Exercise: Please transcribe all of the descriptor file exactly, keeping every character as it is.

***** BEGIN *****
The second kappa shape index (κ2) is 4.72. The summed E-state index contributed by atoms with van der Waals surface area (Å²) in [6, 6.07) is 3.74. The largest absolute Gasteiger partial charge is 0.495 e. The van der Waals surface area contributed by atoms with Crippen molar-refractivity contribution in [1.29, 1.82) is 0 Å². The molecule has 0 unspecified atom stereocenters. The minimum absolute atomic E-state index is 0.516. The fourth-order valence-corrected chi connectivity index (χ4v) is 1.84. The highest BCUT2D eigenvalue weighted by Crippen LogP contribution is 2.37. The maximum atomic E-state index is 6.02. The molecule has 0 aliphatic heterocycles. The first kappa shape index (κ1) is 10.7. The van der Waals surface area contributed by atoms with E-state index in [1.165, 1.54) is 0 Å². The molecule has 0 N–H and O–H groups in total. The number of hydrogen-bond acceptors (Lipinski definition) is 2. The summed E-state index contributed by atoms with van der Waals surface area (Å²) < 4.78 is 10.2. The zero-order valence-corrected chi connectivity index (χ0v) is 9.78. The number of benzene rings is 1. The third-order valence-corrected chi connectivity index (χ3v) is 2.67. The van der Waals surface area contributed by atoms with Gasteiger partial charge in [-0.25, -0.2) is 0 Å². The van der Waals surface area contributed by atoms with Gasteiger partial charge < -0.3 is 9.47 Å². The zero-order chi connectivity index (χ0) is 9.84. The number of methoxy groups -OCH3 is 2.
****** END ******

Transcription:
The second kappa shape index (κ2) is 4.72. The summed E-state index contributed by atoms with van der Waals surface area (Å²) in [6, 6.07) is 3.74. The largest absolute Gasteiger partial charge is 0.495 e. The van der Waals surface area contributed by atoms with Crippen molar-refractivity contribution in [1.29, 1.82) is 0 Å². The molecule has 0 unspecified atom stereocenters. The minimum absolute atomic E-state index is 0.516. The fourth-order valence-corrected chi connectivity index (χ4v) is 1.84. The highest BCUT2D eigenvalue weighted by Crippen LogP contribution is 2.37. The maximum atomic E-state index is 6.02. The molecule has 0 aliphatic heterocycles. The first kappa shape index (κ1) is 10.7. The van der Waals surface area contributed by atoms with E-state index in [1.165, 1.54) is 0 Å². The molecule has 0 N–H and O–H groups in total. The number of hydrogen-bond acceptors (Lipinski definition) is 2. The summed E-state index contributed by atoms with van der Waals surface area (Å²) < 4.78 is 10.2. The zero-order valence-corrected chi connectivity index (χ0v) is 9.78. The number of benzene rings is 1. The third-order valence-corrected chi connectivity index (χ3v) is 2.67. The van der Waals surface area contributed by atoms with Gasteiger partial charge in [-0.25, -0.2) is 0 Å². The van der Waals surface area contributed by atoms with Gasteiger partial charge < -0.3 is 9.47 Å². The zero-order chi connectivity index (χ0) is 9.84. The number of methoxy groups -OCH3 is 2.